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Former Iraqi Intelligence Chief Captured - 2003-04-25


U.S. officials say the former head of Iraqi Intelligence, Farouk Hijazi, has been detained by U.S. forces near Iraq's border with Syria. As VOA's American officials have not provided details of how Farouk Hijazi came into American hands, whether he surrendered himself or was arrested. Reports say only that he was picked up in Iraq near the border with Syria on Thursday.

He is the 13th senior Iraqi official to be arrested, although he is not on the U.S. list of 55 most wanted former members of the Saddam Hussein regime. He is accused of plotting to assassinate former President George Bush in the 1990s.

Just hours earlier U.S. military officials announced that Iraq's former deputy prime minister, Tariq Aziz, is now in U.S. custody and is undergoing interrogation.

The U.S. Central Command says Mr. Aziz turned himself over to U.S. forces late Thursday in Baghdad.

American officials hope that the highest-ranking official in their custody so far will give them information on the whereabouts of ousted Iraqi leader Saddam Hussein.

Mr. Aziz has long been one of the Iraqi regime's most recognizable figures. He was the former Iraqi leader's main foreign policy adviser, and the chief intermediary between Baghdad and the West.

On Wednesday, U.S. officials announced the capture of three former Iraqi officials, including the man listed 10th on their most wanted list, Muzahim Sa'b Hassan al-Tikriti, commander of Iraq's air defenses. They are also holding the former Iraqi trade minister and the ex-chief of military intelligence.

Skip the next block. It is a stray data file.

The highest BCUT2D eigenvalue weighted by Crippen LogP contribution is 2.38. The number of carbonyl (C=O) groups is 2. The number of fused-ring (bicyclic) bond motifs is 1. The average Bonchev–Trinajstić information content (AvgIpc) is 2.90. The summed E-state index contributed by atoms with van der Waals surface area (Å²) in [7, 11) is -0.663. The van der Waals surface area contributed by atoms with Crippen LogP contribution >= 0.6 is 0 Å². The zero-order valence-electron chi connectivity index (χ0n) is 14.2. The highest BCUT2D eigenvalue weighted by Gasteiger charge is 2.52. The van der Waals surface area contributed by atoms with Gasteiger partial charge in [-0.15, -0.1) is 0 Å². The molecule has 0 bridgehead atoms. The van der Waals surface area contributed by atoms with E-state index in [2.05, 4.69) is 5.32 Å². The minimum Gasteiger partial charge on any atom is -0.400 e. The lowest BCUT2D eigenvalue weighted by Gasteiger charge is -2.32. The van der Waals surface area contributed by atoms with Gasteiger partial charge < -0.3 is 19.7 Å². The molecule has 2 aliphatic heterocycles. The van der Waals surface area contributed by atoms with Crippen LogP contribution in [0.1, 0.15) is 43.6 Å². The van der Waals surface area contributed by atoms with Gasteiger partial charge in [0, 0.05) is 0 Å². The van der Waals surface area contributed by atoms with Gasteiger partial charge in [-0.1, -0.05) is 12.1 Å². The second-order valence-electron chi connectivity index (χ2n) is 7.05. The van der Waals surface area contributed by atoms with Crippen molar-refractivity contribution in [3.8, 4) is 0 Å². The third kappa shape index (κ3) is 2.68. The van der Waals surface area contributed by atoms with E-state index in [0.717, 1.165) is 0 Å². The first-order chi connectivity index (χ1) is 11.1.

Meanwhile, a senior Sunni Muslim cleric has urged Muslims to reject the American presence in Iraq, which he likened to the "tyranny" of Saddam Hussein. Sheikh Moayyad Ibrahim al-Aadhami called on worshippers in his Friday sermon at the Abi Hanifah Nouman mosque in Baghdad to say no to America and no to occupation. As he put it, "we won't replace one tyrant with another."

Sheikh al-Aadhami also called on Sunni and Shi'ite Muslims to live in harmony and to not be split by sectarianism.

Shi'ite Muslims make up 60 percent of Iraq's population of about 26 million people but they were repressed by Saddam's government before it was toppled by U.S.-led forces.

Thousand of Iraqis have staged anti-U.S. protests since the U.S.-led invasion. However, this Friday there were no signs of any major protests in the Iraqi capital.

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